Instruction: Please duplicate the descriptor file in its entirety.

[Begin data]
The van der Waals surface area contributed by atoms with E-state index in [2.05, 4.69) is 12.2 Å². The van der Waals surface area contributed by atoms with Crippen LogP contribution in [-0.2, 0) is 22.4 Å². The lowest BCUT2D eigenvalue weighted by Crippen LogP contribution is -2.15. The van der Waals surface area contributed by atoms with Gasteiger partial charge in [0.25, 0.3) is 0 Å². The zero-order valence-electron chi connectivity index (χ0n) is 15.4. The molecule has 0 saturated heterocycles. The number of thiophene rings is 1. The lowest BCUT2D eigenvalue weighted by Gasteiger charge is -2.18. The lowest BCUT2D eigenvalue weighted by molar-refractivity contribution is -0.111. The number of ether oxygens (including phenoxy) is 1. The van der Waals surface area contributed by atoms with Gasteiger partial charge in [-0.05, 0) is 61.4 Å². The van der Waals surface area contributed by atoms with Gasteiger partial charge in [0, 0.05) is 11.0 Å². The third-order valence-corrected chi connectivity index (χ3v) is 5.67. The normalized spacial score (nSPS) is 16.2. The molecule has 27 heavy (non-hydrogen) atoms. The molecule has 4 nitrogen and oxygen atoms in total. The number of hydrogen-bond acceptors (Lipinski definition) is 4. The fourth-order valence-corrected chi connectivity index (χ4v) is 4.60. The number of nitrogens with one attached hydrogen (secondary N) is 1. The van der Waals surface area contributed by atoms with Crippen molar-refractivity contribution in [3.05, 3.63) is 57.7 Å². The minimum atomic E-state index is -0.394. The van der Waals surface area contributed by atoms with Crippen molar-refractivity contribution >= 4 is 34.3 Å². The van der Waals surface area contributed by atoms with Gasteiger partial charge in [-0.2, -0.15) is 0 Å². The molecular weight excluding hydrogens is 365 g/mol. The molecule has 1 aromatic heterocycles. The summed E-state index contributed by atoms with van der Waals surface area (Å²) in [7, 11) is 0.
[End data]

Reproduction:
The van der Waals surface area contributed by atoms with E-state index in [2.05, 4.69) is 12.2 Å². The van der Waals surface area contributed by atoms with Crippen LogP contribution in [-0.2, 0) is 22.4 Å². The lowest BCUT2D eigenvalue weighted by Crippen LogP contribution is -2.15. The van der Waals surface area contributed by atoms with Gasteiger partial charge in [0.25, 0.3) is 0 Å². The zero-order valence-electron chi connectivity index (χ0n) is 15.4. The molecule has 0 saturated heterocycles. The number of thiophene rings is 1. The lowest BCUT2D eigenvalue weighted by Gasteiger charge is -2.18. The lowest BCUT2D eigenvalue weighted by molar-refractivity contribution is -0.111. The number of ether oxygens (including phenoxy) is 1. The van der Waals surface area contributed by atoms with Gasteiger partial charge in [-0.05, 0) is 61.4 Å². The van der Waals surface area contributed by atoms with Gasteiger partial charge in [0, 0.05) is 11.0 Å². The third-order valence-corrected chi connectivity index (χ3v) is 5.67. The normalized spacial score (nSPS) is 16.2. The molecule has 27 heavy (non-hydrogen) atoms. The molecule has 4 nitrogen and oxygen atoms in total. The number of hydrogen-bond acceptors (Lipinski definition) is 4. The fourth-order valence-corrected chi connectivity index (χ4v) is 4.60. The number of nitrogens with one attached hydrogen (secondary N) is 1. The van der Waals surface area contributed by atoms with Crippen molar-refractivity contribution in [3.05, 3.63) is 57.7 Å². The minimum atomic E-state index is -0.394. The van der Waals surface area contributed by atoms with Crippen molar-refractivity contribution >= 4 is 34.3 Å². The van der Waals surface area contributed by atoms with Gasteiger partial charge in [-0.2, -0.15) is 0 Å². The molecular weight excluding hydrogens is 365 g/mol. The molecule has 1 aromatic heterocycles. The summed E-state index contributed by atoms with van der Waals surface area (Å²) in [7, 11) is 0.